I was building a website as an experiment, and tried using few ajax requests to different sites. On some sites I will get an error:

XMLHttpRequest cannot load http://example.com/path No 'Access-Control-Allow-Origin' header is present on the requested resource. Origin 'null' is therefore not allowed access.

When I opened Wireshark and seen what was going through the network, I could see that even on the sites that produced the error (meaning didn't have Access-Control-Allow-Origin in the response) the request was sent to the site. If I changed the response to include the Access-control-allow-origin: * header, the response will process as needed in my site.

My question is: If I was trying to do CSRF to the requested site, the response does not matter as much as the request does. As long the request was processed at example.com it doesn't matter if the response didn't have Access-Control-Allow-Origin header on it or not (assuming I don't care about the response, I just wanted the action to take place).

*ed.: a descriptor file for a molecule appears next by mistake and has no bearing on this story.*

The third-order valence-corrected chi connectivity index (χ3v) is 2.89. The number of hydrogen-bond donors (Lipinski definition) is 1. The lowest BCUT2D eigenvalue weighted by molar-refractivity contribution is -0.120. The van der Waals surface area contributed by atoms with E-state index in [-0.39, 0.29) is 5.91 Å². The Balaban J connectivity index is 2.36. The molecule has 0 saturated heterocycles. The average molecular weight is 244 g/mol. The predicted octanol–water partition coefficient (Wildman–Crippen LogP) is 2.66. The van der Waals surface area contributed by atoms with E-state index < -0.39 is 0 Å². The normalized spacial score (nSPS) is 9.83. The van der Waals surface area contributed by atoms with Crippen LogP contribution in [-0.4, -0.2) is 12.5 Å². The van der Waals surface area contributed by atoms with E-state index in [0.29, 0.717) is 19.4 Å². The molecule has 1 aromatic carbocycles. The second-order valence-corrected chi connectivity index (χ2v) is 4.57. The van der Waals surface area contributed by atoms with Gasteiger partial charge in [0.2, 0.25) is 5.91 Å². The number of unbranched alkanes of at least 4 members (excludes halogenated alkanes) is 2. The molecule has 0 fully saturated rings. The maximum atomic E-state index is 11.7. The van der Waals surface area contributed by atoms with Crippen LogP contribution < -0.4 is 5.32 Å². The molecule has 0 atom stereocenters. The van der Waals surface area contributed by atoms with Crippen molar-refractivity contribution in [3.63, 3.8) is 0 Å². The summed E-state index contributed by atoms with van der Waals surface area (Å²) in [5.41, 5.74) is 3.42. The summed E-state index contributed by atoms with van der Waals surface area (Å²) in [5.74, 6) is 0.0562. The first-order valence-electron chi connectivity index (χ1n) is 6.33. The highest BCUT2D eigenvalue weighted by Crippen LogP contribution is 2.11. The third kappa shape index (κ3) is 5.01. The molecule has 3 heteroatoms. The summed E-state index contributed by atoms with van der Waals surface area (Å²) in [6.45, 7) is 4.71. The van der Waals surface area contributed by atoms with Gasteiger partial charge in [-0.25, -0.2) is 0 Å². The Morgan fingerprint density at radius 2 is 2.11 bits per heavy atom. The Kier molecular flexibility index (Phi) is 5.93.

Am I correct and the protection is useless or I'm missing something?

1 Answer 1


It is important to notice that CORS is not around to solve all security issues but rather a specific one which is being able to read data from a third party resource (I am on google.com but I try to read facebook.com cookies).

Take a look here:

The Cross-Origin Resource Sharing standard works by adding new HTTP headers that allow servers to describe the set of origins that are permitted to read that information using a web browser.

Due to the fact that CORS exists just to just protect the reading of a third party website, and a CSRF attack is submitting data, the CSRF attack being launched will probably work but you will not get any response (Again because of the restricted reading).

Note: There is nothing special here since you can launch the CSRF attack even if this was not possible via CORS. Instead of sending it via AJAX you can just redirect the user to the specific url using location.href = www.example.com/csrfhack=some_hack

  • I understand now, thanks you. I guess my misconception was from a in which CTF which I had to execute CSRF using a <img src="..."> tag, because of that problem. I guess we could have used ajax any way.
    – t0m9er
    Jul 5, 2016 at 7:40

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